What is the context of Wilfred Owen's poem 'Dulce est Decorum est'?
In this poem Wilfred Owen, states how sweet and right it is to die for one's country.
Wilfred Owen was an officer in the Manchester Regiment in WW1. The poem describes a gas attack on his men, and the subsequent death of one, as they withdrew from the front line trenches. As you can tell from reading his poems, Owen was haunted by the horrors of WW1. He was killed in the last week of the war in November 1918.
- And while he loved England, he hated the suffering that the war was causing. He tried to be brave about it and he served honourably. He used his poetry as a catharsis, to help him deal with the tragic events he saw every day. He was only 25 when he died, but his poetry lives on, a reminder that even those who are patriotic ultimately understand that there is nothing "beautiful and good" about dying in a war.
You might also be interested to know of the political climate. Many poets of the time were sponsored by newspapers and government to write very pro-war 'recruitment' poems. Wilfred Owen originally dedicated Dulce Et Decorum Est to one of those pro-war poets, Jessie Pope.
The poem uses one of the frequently-quoted lines used to inspire young men at the time; the Latin 'Dulce et decorum est pro patria mori', taken from Roman poet Horace. It is to those preaching of a war they knew none of the horrors of to whom Owen directs the last stanza of his poem.
'If in some somothering dreams you too could pace / Behind the wagons that we flung him in / And watch the white eyes writhing in his face / His hanging face, a devil's sick of sin / ... / My friend, you would not speak with such high zest / To children ardent for some desperate glory / The old Lie: Dulce et decorum est / Pro patria mori.
The actual meaning of the Latin phrase is roughly, "It is sweet and honorable to die for one's country." Owen's poem is a cross-examination of that theory.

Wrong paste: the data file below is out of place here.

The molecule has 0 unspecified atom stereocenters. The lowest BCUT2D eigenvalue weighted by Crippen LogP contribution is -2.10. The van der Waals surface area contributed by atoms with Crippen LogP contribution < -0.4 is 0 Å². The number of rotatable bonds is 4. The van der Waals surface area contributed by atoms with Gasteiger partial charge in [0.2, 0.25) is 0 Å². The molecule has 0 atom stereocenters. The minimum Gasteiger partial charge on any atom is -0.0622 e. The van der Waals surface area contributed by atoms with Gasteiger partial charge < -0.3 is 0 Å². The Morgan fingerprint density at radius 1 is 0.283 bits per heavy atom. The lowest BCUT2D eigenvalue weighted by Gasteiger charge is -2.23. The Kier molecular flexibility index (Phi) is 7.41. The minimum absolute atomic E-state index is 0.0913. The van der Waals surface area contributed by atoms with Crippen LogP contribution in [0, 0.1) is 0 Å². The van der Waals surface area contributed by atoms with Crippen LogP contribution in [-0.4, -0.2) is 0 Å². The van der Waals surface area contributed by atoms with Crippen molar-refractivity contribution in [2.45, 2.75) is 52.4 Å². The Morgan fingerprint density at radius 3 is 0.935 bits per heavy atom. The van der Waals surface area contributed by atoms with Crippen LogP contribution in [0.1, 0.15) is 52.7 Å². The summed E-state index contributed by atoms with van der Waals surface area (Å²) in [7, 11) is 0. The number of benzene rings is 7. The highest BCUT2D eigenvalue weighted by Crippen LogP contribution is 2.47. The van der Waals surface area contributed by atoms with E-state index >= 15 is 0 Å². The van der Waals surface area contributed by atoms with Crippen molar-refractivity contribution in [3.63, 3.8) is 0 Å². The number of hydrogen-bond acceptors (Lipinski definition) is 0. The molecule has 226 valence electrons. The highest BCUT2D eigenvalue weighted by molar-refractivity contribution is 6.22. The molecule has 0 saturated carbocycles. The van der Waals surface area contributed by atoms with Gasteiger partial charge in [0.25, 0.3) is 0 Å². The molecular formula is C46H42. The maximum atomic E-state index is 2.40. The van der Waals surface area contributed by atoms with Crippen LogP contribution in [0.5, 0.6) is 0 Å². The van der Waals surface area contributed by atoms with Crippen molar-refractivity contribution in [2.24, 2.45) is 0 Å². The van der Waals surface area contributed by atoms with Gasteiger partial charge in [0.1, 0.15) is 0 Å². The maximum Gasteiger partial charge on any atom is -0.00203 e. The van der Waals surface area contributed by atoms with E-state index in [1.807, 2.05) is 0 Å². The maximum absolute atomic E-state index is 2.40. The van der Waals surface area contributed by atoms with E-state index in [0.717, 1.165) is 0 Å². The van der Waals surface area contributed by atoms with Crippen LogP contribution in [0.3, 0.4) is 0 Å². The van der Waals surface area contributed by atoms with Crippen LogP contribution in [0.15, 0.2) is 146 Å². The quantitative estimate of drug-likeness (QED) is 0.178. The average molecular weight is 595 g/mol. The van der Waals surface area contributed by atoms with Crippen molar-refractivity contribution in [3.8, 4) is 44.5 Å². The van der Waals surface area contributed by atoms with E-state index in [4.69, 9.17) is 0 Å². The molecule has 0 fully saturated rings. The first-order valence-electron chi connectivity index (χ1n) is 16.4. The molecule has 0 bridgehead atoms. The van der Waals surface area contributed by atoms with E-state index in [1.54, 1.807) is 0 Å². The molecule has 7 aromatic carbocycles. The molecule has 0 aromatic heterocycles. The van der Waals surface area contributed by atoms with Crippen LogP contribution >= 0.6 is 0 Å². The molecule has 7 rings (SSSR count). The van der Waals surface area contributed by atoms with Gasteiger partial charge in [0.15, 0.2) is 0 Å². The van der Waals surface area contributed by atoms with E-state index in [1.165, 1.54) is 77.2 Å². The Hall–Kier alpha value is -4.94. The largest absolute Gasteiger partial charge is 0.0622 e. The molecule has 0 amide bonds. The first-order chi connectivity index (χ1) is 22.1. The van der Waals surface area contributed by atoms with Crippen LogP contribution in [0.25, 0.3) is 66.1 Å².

This is a poem about the first world war. The poem starts with a description of soldiers marching away from the battlefield, they are incredibly tired and hoping to get some rest. Gas! Gas! Quick boys! means there is an attack with mustard gas, which was frequently used in that war. So they need to put on the gasmasks. One of the soldiers doesn't succeed in doing this in time and he chokes.
Jessie Pope - Extract from Who's for the game? Who's for the game, the biggest that's played, The red crashing game of a fight? Who'll grip and tackle the job unafraid? And who thinks he'd rather sit tight? Wilfred Owen - Extract from Dulce et Decorum Est "Dulce et decorum est pro patria mori: mors et fugacem persequitur virum nec parcit inbellis iuventae poplitibus timidove tergo." ENGLISH "How sweet and fitting it is to die…
Dulce Et Decorum Est? belongs to the genre of sonnets, which expresses a single theme or idea. The allusion or reference is to an historical event referred to as World War I. This particular poem's theme or idea is the horror of war and how young men are led to believe that death and honor are same. The poem addresses the falsehood, that war is glorious, that it is noble, it describes the true horror…
The Soldier, (by Robert Frost) Ashes of Soldiers, (by Walt Witman) The soldiers Return: A Ballad, (by Robert Burns) Soldier, Soldier, (by Rudyard Kipling) Many Soldiers, (by Edgar Lee Masters) The Soldier, (by Gerard Manley Hopkins) and The Young Soldier, (by Wilfred Owens) and The Soldier. (by Rupert Brooke)
Firstly, he was blown high into the air by a trench mortar, landing in the remains of a fellow officer. Soon after, he became trapped for days in an old German dugout. After these two events, Owen was diagnosed as suffering from shell shock and sent to Craiglockhart War Hospital in Edinbrough for treatment.